Suffrage as Nihilism: Voting is Dead

I’ve seen and heard an election dogma that can only be described as pure, unadulterated nihilism. A complete void of being. It goes as follows: “it doesn’t matter who you vote for, the only important thing is that you vote.” Another version plays with words a bit: “the only wrong choice is not to vote.”

How clever!

The implication is clear: who or what gets elected isn’t important; the only thing that has importance is that someone, anyone, gets elected. It may not even matter that anyone or anything gets elected at all, the only essential thing is that people show up to vote, come what may. We just need to look good on the surface — like white-washed tombs.

Why is suffrage the only thing that matters? When did it become an end in itself? It could be the case, if we take these claims seriously, that modern liberal democracy — or call it whatever you want, you get the point — has finally realized its heartless, empty core and is now willing to confess to a zombie public that can hardly stay awake to understand the confession anymore.

If the only thing that matters about voting is voting, no matter what the outcome, then voting has no direction, no telos, no being in-itself. Nothing. No thing.

Voting is dead.

Suffrage — the practical political muscle behind modern democracy — is no longer just a shallow projection of our romantic longings for free will and self-governance and other impossible pipe-dreams. Suffrage is now aware of its own emptiness and is willing to admit to being a ritual where nothing matters. The gods do not eat the offerings, they are idols. The only fragile thing holding us together is that we continue to bring our sacrifice, mindlessly, regardless of the god or the sacrifice.

There is nothing. Nothing but nothing. Or, as Slavoj Zizek suggests: less than nothing. Vote for nothing: vote to vote to vote to vote to vote to vote…

Therefore, now more than ever, it absolutely important that we vote. Don’t forget to remember to vote. Burn it into your memory, like a cigarette smolders into your soft arm-flesh. Otherwise, nihilism will vanish into itself. And we would not want that to happen. We might lose our indoor plumbing. And shopping, too. And Disneyland, what about that!

Again, with feeling: don’t forget to vote — modernity itself depends on it. Like the Kings of yesteryear depended on their subject’s unqualified obedience, so too today: by not voting we risk revealing the dark, apophatic reality of the divine right of democracies: it doesn’t exist.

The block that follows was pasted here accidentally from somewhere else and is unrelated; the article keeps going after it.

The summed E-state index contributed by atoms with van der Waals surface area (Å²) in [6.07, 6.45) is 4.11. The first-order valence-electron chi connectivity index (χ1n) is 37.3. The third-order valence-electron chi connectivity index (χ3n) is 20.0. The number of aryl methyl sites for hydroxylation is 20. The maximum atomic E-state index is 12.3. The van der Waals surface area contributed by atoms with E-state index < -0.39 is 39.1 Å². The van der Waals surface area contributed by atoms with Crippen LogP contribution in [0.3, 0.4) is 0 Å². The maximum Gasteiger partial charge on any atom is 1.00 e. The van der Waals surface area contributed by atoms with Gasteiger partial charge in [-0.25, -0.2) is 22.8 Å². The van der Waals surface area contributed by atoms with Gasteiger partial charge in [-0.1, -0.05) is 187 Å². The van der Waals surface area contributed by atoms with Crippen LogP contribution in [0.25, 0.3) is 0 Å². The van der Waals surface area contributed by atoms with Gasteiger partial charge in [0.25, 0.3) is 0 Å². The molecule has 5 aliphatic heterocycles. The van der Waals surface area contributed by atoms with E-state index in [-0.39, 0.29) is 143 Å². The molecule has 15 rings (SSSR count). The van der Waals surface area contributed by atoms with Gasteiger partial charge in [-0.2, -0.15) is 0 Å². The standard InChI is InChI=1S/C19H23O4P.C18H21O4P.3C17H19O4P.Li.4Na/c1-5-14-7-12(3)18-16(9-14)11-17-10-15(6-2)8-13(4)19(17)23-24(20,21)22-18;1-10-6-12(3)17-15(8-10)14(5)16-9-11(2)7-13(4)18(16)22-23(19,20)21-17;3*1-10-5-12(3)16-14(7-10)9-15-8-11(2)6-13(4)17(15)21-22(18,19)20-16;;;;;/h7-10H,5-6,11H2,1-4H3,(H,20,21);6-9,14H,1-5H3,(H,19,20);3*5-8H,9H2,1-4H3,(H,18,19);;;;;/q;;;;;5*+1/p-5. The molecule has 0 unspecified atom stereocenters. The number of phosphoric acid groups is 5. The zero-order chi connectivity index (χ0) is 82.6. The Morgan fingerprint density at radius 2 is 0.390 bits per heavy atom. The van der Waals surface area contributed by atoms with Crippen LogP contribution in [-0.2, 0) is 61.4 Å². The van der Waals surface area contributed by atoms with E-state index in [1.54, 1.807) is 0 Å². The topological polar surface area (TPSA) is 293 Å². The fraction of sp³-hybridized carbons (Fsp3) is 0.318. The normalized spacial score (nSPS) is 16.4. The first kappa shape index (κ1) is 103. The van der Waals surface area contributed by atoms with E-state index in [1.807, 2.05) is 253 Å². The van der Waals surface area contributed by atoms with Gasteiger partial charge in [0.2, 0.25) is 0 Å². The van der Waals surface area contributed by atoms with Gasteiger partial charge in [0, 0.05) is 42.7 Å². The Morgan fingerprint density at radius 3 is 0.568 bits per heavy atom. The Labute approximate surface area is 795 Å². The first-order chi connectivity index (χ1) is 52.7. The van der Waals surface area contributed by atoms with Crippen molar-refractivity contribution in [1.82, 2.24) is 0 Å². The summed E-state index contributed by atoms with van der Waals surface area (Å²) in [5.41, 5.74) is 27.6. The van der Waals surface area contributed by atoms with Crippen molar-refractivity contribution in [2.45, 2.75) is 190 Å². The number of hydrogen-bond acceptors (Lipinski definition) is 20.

(Read the follow-up: Abstention is Still a Choice: The Power of Negative Voting)

  • Recovering Scientist

    Point mostly taken, but I think you’re just slightly off the mark. Could it be that by voting, we have a populace that is invested in Democracy–which is good? Isn’t it better that people vote and accept the peaceful democratic process rather than losers violently revolt? If you answer yes, then it *is* important to vote because you tacitly accept democracy.

    Of course, then the issue is that Democracy is made the supreme good. Still bad, but not nihilism per se.

    • srocha

      No sir. The implicit point is that this propaganda is true. I read it as democracy’s last gasp, admitting to it’s nihilistic non-being. Democracy’s divine right is what I am trying to expose as nothing.

      • Recovering Scientist

        But is living free of from fear that there might be a political revolution strictly nothing? That seems like a pretty substantial thing to me…

        • srocha

          Yes. That is, strictly speaking, nothing. Fear of suffering and death is deeply nihilistic and perhaps the greatest anti-accomplishment of modernity.

          • Recovering Scientist

            Ah… so you’re basically doing the Augustinian thing of treating “nothing” and “bad” as the same thing… fair enough; I can accept that.

          • Recovering Scientist

            Actually, I rescind my “fair enough” because doing so robs the word ‘nihilism’ of any meaning whatsoever.

          • The Pachyderminator

            Fear of suffering and death is bad, but that doesn’t mean every course of action that prevents suffering and death is bad. Dismissing all efforts to sustain a stable government as nihilistic is reactionary, not reasonable – simply a mad rush to the opposite extreme, like the drunk horseback rider Luther spoke of.

            Also, there’s something unsavory about people who have never experienced revolution making grand speeches about suffering and death. It seems likely that if any of us had actually lived in a society where we couldn’t count on power being transferred peacefully – i.e., if any of us had any experience of what we’re actually talking about when we talk about whether voting is worthwhile – we would be having a very different conversation.

          • srocha

            Is this a comment or a meta-comment?

          • The Pachyderminator